**Addie Addye Studios is a new shared artspace in the Kensington neighborhood of North Philadelphia. We provide studio, gallery, & retail space exclusively for emerging and established women artists of color to create & present their work to the public. We believe Black and Brown women shouldn't have to rely on institutions and traditional models to have their creative work experienced by the public. We believe creating our own lanes affords us more control of our work, allows us to drive the narratives around it, and provides more outlets of access and engagement for artists and communities.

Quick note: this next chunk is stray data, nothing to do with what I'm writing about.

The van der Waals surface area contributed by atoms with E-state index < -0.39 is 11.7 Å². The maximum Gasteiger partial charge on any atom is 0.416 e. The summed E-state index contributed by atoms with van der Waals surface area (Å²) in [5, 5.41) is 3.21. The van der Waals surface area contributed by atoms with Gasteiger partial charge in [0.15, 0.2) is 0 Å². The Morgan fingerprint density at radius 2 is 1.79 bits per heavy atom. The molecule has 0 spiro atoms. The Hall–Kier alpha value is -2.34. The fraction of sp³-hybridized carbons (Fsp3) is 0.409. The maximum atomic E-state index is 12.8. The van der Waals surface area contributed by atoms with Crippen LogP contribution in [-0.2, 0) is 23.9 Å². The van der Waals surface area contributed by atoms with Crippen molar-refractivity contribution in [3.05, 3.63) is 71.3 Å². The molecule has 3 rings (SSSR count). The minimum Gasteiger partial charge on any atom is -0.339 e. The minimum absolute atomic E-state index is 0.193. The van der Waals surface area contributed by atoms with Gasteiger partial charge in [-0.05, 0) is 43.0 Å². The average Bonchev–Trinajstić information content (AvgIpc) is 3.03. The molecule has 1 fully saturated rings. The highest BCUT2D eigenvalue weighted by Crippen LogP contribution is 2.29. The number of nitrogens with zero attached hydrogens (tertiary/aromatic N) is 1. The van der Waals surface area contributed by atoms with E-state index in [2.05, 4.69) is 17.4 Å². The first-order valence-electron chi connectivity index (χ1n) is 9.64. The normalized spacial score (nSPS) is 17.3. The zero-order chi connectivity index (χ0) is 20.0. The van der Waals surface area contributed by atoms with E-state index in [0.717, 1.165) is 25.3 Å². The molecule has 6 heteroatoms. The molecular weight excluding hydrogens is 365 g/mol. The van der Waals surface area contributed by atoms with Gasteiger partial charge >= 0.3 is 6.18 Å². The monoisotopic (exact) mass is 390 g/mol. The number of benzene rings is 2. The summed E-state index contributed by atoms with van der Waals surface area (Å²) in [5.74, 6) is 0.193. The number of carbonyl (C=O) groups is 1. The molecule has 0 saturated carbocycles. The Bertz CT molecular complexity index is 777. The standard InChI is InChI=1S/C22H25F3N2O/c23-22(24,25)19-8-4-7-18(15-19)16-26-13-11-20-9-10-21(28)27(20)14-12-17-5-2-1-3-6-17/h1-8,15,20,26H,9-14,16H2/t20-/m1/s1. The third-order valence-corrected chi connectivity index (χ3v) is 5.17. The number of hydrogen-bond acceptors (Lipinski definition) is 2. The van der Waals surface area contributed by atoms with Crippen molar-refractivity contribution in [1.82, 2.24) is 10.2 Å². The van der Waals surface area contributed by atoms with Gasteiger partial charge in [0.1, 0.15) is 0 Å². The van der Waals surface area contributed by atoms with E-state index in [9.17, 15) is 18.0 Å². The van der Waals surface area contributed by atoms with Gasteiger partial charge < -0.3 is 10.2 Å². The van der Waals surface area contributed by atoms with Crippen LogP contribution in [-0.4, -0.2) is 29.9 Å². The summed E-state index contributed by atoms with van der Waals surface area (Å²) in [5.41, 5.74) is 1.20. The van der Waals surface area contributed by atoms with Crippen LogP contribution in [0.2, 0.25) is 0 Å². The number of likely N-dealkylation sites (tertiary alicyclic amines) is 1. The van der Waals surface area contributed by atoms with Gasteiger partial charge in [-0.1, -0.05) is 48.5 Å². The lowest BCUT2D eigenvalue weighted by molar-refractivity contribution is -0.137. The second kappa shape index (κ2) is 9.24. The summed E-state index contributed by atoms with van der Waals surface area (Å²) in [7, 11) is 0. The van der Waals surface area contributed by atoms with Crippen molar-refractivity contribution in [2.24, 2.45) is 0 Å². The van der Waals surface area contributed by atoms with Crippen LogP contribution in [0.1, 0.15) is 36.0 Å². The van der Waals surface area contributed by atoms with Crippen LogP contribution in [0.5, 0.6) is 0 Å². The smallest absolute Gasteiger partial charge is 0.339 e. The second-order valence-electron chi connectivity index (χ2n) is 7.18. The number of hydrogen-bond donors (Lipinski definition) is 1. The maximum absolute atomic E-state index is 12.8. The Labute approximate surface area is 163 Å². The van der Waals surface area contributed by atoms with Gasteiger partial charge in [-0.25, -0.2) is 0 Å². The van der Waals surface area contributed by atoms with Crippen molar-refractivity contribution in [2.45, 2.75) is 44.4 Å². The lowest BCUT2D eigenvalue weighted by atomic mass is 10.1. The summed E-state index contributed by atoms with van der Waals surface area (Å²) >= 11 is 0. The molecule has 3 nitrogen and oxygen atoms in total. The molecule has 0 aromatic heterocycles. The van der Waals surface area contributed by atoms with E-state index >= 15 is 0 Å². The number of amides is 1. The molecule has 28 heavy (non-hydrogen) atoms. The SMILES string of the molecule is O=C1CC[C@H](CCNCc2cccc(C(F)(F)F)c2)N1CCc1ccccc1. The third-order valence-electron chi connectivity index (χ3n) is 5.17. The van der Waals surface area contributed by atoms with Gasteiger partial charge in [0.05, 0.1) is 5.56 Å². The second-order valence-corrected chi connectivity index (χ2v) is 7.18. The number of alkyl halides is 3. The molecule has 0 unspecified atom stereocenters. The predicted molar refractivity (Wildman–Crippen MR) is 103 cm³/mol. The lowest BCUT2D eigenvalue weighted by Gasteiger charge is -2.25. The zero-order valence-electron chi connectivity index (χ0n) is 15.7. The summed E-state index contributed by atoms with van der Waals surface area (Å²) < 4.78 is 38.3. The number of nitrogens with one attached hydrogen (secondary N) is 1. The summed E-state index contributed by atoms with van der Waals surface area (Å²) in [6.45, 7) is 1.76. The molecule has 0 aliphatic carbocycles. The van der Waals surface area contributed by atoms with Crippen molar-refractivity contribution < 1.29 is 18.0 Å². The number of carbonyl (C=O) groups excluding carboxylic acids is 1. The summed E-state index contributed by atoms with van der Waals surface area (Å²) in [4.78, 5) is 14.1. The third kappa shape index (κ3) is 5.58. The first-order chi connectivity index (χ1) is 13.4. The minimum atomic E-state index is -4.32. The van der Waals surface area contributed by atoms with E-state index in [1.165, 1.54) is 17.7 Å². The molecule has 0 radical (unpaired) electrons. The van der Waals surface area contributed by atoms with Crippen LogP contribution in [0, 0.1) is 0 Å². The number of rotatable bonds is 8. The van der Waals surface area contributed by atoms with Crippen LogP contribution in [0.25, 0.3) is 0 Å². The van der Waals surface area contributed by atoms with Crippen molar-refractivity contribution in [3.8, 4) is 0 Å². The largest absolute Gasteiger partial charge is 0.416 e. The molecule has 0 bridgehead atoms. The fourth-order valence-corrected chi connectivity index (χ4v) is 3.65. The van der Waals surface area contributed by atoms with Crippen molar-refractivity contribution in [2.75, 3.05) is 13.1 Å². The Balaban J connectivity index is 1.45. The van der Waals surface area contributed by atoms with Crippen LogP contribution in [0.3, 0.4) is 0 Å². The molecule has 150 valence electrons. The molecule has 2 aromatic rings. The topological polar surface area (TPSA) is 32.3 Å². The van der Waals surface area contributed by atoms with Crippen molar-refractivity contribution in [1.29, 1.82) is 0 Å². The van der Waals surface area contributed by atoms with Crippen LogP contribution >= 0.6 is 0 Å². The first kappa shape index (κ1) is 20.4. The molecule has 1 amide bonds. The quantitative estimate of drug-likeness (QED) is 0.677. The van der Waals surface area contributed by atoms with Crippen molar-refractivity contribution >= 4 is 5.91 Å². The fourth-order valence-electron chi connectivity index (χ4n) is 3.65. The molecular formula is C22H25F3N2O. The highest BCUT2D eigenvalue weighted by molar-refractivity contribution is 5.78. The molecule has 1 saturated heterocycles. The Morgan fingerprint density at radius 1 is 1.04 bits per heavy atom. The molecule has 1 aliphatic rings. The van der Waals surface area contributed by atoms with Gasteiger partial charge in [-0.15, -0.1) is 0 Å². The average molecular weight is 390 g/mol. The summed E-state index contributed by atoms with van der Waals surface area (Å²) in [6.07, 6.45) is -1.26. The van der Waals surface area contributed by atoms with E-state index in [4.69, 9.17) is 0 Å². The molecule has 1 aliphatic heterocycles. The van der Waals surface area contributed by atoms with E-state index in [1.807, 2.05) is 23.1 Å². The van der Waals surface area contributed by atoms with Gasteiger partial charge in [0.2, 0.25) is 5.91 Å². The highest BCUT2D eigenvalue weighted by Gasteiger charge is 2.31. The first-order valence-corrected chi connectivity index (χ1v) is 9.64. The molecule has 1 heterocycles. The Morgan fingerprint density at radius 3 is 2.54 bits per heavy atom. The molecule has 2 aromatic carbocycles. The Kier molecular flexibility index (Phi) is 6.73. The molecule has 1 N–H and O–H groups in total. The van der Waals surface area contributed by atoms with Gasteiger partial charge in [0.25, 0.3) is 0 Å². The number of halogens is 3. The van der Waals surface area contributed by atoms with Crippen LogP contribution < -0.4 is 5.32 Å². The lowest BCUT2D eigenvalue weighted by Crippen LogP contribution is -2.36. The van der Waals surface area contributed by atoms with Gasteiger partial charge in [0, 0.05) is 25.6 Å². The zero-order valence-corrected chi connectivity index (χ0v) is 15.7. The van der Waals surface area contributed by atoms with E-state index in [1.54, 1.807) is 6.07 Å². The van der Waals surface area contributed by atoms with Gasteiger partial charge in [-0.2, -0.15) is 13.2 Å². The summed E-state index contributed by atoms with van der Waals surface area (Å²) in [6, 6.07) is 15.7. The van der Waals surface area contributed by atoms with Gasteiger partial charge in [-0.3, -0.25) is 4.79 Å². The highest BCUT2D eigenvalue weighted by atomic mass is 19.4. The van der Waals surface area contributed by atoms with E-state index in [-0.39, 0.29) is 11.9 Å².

Through community events (art making and professional development workshops, film screenings, exhibitions, salons, Open Studio tours, etc) a future residency program, and space rental opportunities, AAS is a supportive resource for both local artists and our neighborhood. Operating on a self-sustaining model, AAS gives featured artists and makers 100% of the profits made through gallery and retail sales. To join our community of support and help us fund the cost of running our current space, you can pledge to our Patreon here.